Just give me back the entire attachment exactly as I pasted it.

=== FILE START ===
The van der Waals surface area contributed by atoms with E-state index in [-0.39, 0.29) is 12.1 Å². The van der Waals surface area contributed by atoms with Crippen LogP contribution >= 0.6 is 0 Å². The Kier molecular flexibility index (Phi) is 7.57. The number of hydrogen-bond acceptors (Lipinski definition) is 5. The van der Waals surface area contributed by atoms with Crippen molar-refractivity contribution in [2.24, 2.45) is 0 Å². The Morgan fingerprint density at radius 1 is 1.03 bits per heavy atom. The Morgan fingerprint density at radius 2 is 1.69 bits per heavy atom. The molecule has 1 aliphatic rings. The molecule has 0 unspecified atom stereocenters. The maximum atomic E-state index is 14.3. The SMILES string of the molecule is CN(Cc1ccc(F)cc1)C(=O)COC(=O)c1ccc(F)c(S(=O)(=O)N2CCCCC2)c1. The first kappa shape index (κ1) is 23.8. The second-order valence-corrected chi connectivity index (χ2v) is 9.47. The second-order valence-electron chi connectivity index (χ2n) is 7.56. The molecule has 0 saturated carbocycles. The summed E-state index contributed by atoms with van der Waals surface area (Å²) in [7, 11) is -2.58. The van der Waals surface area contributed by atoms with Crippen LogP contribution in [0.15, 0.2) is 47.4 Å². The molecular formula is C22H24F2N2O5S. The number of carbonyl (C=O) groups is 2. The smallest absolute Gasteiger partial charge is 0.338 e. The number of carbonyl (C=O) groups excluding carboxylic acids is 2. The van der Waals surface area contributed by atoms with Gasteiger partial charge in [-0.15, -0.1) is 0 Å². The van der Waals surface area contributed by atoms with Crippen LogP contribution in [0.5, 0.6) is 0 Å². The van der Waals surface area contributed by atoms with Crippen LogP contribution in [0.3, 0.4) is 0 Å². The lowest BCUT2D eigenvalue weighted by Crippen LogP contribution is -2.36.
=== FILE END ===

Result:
The van der Waals surface area contributed by atoms with E-state index in [-0.39, 0.29) is 12.1 Å². The van der Waals surface area contributed by atoms with Crippen LogP contribution >= 0.6 is 0 Å². The Kier molecular flexibility index (Phi) is 7.57. The number of hydrogen-bond acceptors (Lipinski definition) is 5. The van der Waals surface area contributed by atoms with Crippen molar-refractivity contribution in [2.24, 2.45) is 0 Å². The Morgan fingerprint density at radius 1 is 1.03 bits per heavy atom. The Morgan fingerprint density at radius 2 is 1.69 bits per heavy atom. The molecule has 1 aliphatic rings. The molecule has 0 unspecified atom stereocenters. The maximum atomic E-state index is 14.3. The SMILES string of the molecule is CN(Cc1ccc(F)cc1)C(=O)COC(=O)c1ccc(F)c(S(=O)(=O)N2CCCCC2)c1. The first kappa shape index (κ1) is 23.8. The second-order valence-corrected chi connectivity index (χ2v) is 9.47. The second-order valence-electron chi connectivity index (χ2n) is 7.56. The molecule has 0 saturated carbocycles. The summed E-state index contributed by atoms with van der Waals surface area (Å²) in [7, 11) is -2.58. The van der Waals surface area contributed by atoms with Crippen LogP contribution in [0.15, 0.2) is 47.4 Å². The molecular formula is C22H24F2N2O5S. The number of carbonyl (C=O) groups is 2. The smallest absolute Gasteiger partial charge is 0.338 e. The number of carbonyl (C=O) groups excluding carboxylic acids is 2. The van der Waals surface area contributed by atoms with Gasteiger partial charge in [-0.15, -0.1) is 0 Å². The van der Waals surface area contributed by atoms with Crippen LogP contribution in [0.5, 0.6) is 0 Å². The van der Waals surface area contributed by atoms with Crippen LogP contribution in [0.3, 0.4) is 0 Å². The lowest BCUT2D eigenvalue weighted by Crippen LogP contribution is -2.36.